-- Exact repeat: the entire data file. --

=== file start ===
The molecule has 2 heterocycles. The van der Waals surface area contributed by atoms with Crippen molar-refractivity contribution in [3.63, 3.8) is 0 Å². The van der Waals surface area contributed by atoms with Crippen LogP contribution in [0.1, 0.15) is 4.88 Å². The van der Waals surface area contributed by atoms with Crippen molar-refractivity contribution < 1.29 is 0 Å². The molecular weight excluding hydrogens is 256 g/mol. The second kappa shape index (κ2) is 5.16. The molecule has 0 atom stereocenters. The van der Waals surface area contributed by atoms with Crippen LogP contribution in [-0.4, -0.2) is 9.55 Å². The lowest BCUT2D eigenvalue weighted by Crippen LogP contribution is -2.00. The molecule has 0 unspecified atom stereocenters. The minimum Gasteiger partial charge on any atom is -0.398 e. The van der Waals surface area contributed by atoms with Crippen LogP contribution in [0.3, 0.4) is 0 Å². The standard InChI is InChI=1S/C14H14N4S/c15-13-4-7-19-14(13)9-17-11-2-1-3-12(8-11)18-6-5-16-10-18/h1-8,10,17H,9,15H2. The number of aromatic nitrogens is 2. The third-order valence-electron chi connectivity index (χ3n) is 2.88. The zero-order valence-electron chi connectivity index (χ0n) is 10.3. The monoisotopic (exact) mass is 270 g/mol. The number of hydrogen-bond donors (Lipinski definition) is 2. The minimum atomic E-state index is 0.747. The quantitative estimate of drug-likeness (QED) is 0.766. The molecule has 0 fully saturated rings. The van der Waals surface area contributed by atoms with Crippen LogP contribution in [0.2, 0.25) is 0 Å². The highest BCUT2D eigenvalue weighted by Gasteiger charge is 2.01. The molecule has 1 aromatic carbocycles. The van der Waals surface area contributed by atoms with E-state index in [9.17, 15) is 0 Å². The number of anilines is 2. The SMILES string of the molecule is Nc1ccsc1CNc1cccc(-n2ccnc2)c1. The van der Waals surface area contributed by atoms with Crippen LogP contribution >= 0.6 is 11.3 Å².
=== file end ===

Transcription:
The molecule has 2 heterocycles. The van der Waals surface area contributed by atoms with Crippen molar-refractivity contribution in [3.63, 3.8) is 0 Å². The van der Waals surface area contributed by atoms with Crippen LogP contribution in [0.1, 0.15) is 4.88 Å². The van der Waals surface area contributed by atoms with Crippen molar-refractivity contribution < 1.29 is 0 Å². The molecular weight excluding hydrogens is 256 g/mol. The second kappa shape index (κ2) is 5.16. The molecule has 0 atom stereocenters. The van der Waals surface area contributed by atoms with Crippen LogP contribution in [-0.4, -0.2) is 9.55 Å². The lowest BCUT2D eigenvalue weighted by Crippen LogP contribution is -2.00. The molecule has 0 unspecified atom stereocenters. The minimum Gasteiger partial charge on any atom is -0.398 e. The van der Waals surface area contributed by atoms with Crippen LogP contribution in [0.3, 0.4) is 0 Å². The standard InChI is InChI=1S/C14H14N4S/c15-13-4-7-19-14(13)9-17-11-2-1-3-12(8-11)18-6-5-16-10-18/h1-8,10,17H,9,15H2. The number of aromatic nitrogens is 2. The third-order valence-electron chi connectivity index (χ3n) is 2.88. The zero-order valence-electron chi connectivity index (χ0n) is 10.3. The monoisotopic (exact) mass is 270 g/mol. The number of hydrogen-bond donors (Lipinski definition) is 2. The minimum atomic E-state index is 0.747. The quantitative estimate of drug-likeness (QED) is 0.766. The molecule has 0 fully saturated rings. The van der Waals surface area contributed by atoms with Crippen LogP contribution in [0.2, 0.25) is 0 Å². The highest BCUT2D eigenvalue weighted by Gasteiger charge is 2.01. The molecule has 1 aromatic carbocycles. The van der Waals surface area contributed by atoms with E-state index in [9.17, 15) is 0 Å². The number of anilines is 2. The SMILES string of the molecule is Nc1ccsc1CNc1cccc(-n2ccnc2)c1. The van der Waals surface area contributed by atoms with Crippen LogP contribution >= 0.6 is 11.3 Å².